Do you intelligent folks even bother to attempt some reasonable sceptical questions?
It's like working out your brain!



Sun Jun 14, 2015 4:21 pm
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Post Re: what is an alleged "scientific consensus" ?
By the way. My crystal ball says I should move up north ro Oregon because of the impending doomsday mega drought forecast for CA .

I am seriosuly considering it.



Sun Jun 14, 2015 4:24 pm
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Post Re: what is an alleged "scientific consensus" ?
ant wrote:
Do you intelligent folks even bother to attempt some reasonable sceptical questions?


Here's a skeptical question for you. If past consensus has turned out to be false in many cases, what is your conclusion regarding current issues where there is consensus?


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Sun Jun 14, 2015 4:47 pm
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Post Re: what is an alleged "scientific consensus" ?
Interbane wrote:
ant wrote:
Do you intelligent folks even bother to attempt some reasonable sceptical questions?


Here's a skeptical question for you. If past consensus has turned out to be false in many cases, what is your conclusion regarding current issues where there is consensus?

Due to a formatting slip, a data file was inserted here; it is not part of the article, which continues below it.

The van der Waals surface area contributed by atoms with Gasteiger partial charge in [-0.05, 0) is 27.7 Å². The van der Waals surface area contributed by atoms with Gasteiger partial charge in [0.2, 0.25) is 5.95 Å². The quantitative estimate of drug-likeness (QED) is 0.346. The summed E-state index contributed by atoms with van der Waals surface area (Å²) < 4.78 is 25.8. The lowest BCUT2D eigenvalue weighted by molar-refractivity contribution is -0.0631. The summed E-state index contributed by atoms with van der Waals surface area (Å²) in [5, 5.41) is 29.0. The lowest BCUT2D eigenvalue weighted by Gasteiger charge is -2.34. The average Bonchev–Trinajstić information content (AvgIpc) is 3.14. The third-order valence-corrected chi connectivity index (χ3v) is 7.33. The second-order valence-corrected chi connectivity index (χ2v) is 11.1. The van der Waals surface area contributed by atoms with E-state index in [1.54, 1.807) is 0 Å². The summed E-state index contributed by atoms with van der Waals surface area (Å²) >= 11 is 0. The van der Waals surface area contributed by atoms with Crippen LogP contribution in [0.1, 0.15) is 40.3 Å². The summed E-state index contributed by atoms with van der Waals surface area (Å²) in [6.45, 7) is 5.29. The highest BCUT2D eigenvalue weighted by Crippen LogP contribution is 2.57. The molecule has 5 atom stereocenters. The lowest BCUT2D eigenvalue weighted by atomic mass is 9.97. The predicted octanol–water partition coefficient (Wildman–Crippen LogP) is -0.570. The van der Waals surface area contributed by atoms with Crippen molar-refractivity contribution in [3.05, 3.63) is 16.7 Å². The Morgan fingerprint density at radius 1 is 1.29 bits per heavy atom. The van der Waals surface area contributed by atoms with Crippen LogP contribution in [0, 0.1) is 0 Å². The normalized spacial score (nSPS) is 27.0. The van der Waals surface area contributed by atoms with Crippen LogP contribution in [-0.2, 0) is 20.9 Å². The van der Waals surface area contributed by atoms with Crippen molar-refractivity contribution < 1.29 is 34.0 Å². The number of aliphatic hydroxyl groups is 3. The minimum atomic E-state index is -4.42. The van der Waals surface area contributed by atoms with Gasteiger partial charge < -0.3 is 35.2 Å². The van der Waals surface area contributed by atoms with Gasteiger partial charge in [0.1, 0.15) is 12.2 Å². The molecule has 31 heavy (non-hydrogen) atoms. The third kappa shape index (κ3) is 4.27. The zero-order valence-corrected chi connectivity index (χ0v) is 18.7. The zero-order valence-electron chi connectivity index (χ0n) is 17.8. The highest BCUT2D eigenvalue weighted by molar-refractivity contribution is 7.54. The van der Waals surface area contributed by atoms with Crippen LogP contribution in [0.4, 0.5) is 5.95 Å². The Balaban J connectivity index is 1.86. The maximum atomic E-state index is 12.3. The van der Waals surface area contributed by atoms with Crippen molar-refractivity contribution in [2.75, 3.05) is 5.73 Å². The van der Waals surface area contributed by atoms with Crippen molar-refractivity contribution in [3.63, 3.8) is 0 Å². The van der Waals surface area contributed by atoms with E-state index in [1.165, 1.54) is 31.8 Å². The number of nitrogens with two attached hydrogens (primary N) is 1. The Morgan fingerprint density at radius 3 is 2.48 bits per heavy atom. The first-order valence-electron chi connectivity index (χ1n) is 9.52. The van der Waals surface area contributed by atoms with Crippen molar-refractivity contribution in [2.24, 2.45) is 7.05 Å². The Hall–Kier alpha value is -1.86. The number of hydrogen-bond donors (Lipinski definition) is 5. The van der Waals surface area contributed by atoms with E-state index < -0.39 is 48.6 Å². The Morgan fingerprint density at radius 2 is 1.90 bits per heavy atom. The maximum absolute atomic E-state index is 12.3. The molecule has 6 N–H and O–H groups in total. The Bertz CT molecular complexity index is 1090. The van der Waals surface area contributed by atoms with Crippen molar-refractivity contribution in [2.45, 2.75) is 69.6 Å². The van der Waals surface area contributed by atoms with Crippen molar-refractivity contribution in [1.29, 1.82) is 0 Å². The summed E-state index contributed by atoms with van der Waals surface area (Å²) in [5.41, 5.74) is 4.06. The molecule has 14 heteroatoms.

Has there ever been a consensus or unanimity with any climate change models?
Which ones?

I assume you are ill informed here.

But look:

Quote:
Now, as the global-warming hiatus enters its sixteenth year, scientists are at last making headway in the case of the missing heat. Some have pointed to the Sun, volcanoes and even pollution from China as potential culprits, but recent studies suggest that the oceans are key to explaining the anomaly. The latest suspect is the El Niño of 1997–98, which pumped prodigious quantities of heat out of the oceans and into the atmosphere — perhaps enough to tip the equatorial Pacific into a prolonged cold state that has suppressed global temperatures ever since.


http://www.nature.com/news/climate-chan ... at-1.14525

Why the 16 year pause when C02 levels are off the charts? Is heat generated from oceans a greater impact than CO2 emissions?
The El Nino effect from 1998 is apparently still with us.